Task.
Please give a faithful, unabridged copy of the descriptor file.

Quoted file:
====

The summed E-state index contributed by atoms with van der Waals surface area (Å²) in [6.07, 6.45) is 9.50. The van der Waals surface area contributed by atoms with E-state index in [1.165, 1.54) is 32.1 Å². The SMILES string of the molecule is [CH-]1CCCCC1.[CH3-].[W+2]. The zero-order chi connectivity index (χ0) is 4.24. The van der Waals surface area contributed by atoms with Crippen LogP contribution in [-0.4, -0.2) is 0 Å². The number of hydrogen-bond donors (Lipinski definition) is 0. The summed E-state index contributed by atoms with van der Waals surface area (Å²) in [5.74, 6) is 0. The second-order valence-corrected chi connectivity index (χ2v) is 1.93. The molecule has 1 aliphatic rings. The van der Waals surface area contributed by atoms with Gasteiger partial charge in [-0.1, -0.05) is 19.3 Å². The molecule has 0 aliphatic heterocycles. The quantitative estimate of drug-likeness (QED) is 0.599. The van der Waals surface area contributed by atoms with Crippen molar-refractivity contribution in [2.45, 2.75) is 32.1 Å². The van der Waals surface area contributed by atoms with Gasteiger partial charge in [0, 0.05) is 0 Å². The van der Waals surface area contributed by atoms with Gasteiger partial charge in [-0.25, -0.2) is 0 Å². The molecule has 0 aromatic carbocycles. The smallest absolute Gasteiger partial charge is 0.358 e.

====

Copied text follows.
The summed E-state index contributed by atoms with van der Waals surface area (Å²) in [6.07, 6.45) is 9.50. The van der Waals surface area contributed by atoms with E-state index in [1.165, 1.54) is 32.1 Å². The SMILES string of the molecule is [CH-]1CCCCC1.[CH3-].[W+2]. The zero-order chi connectivity index (χ0) is 4.24. The van der Waals surface area contributed by atoms with Crippen LogP contribution in [-0.4, -0.2) is 0 Å². The number of hydrogen-bond donors (Lipinski definition) is 0. The summed E-state index contributed by atoms with van der Waals surface area (Å²) in [5.74, 6) is 0. The second-order valence-corrected chi connectivity index (χ2v) is 1.93. The molecule has 1 aliphatic rings. The van der Waals surface area contributed by atoms with Gasteiger partial charge in [-0.1, -0.05) is 19.3 Å². The molecule has 0 aliphatic heterocycles. The quantitative estimate of drug-likeness (QED) is 0.599. The van der Waals surface area contributed by atoms with Crippen molar-refractivity contribution in [2.45, 2.75) is 32.1 Å². The van der Waals surface area contributed by atoms with Gasteiger partial charge in [0, 0.05) is 0 Å². The van der Waals surface area contributed by atoms with Gasteiger partial charge in [-0.25, -0.2) is 0 Å². The molecule has 0 aromatic carbocycles. The smallest absolute Gasteiger partial charge is 0.358 e.